Now let’s say you’re a music company president (or heck, a movie studio head). How do you cope with file sharing?
You control it yourself. Leak rips of releases early, but make them bad rips. Put some pops in there, make the bitrate low, maybe only include the left-side channel… whatever you want to do.
This does a couple things:
– You prevent high-quality ripping. Those rips will spread all over the place, and because no one can get the actual CD to make a better set of MP3s from, they’ll have to use and spread bad ones or go without. This makes it much more difficult later for good rips to get to people.
– You sell more music through legitimate channels.
That second one seems counter-intuitive at first. But if someone’s already out there listening to pirated music, they’re going to be:
– cheapies who aren’t going to buy music, since there are many subscription services and alternatives like iTunes
– normal people who might buy a CD, but like to sample new music for more than the 30s iTunes has, and don’t want to subscribe to a service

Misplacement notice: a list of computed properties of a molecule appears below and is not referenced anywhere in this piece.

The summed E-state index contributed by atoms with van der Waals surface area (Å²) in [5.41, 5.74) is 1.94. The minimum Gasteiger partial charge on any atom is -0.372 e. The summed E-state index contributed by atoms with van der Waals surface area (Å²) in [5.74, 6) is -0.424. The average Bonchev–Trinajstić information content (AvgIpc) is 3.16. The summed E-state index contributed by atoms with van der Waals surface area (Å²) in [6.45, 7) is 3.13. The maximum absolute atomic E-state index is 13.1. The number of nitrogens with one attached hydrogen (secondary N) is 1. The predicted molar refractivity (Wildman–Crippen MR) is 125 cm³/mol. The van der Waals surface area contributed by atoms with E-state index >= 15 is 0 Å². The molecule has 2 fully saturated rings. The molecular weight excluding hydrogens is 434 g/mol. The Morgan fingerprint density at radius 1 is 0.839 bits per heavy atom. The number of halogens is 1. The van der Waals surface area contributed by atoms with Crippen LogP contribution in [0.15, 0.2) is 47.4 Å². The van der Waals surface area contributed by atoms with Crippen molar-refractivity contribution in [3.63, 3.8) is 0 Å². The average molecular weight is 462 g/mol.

– audiophile collectors
Cheapies might be satisfied with the crappy rips you’re polluting with. They weren’t going to buy anyway, though, so you can at least be satisfied that their ears are slowly rotting away from listening to 96kbs rips.
Normal people would get enough to make a purchasing decision, but the low quality is likely to drive them to make a buy/delete decision. No one’s going to listen to a track over and over if it’s got one of those weird “blip” moments at :34 and 1:55 that interrupts the chorus.
Audiophile collectors will be driven nuts and forced to either buy and rip themselves or form some tightly-knit circle of quality MP3 traders. And that might be bad but it also isolates them from the mainstream, and actually helps you pollute networks with low-quality rips in the future.
Control of both the legitimate and illegitimate distrubition channels is a powerful strategy.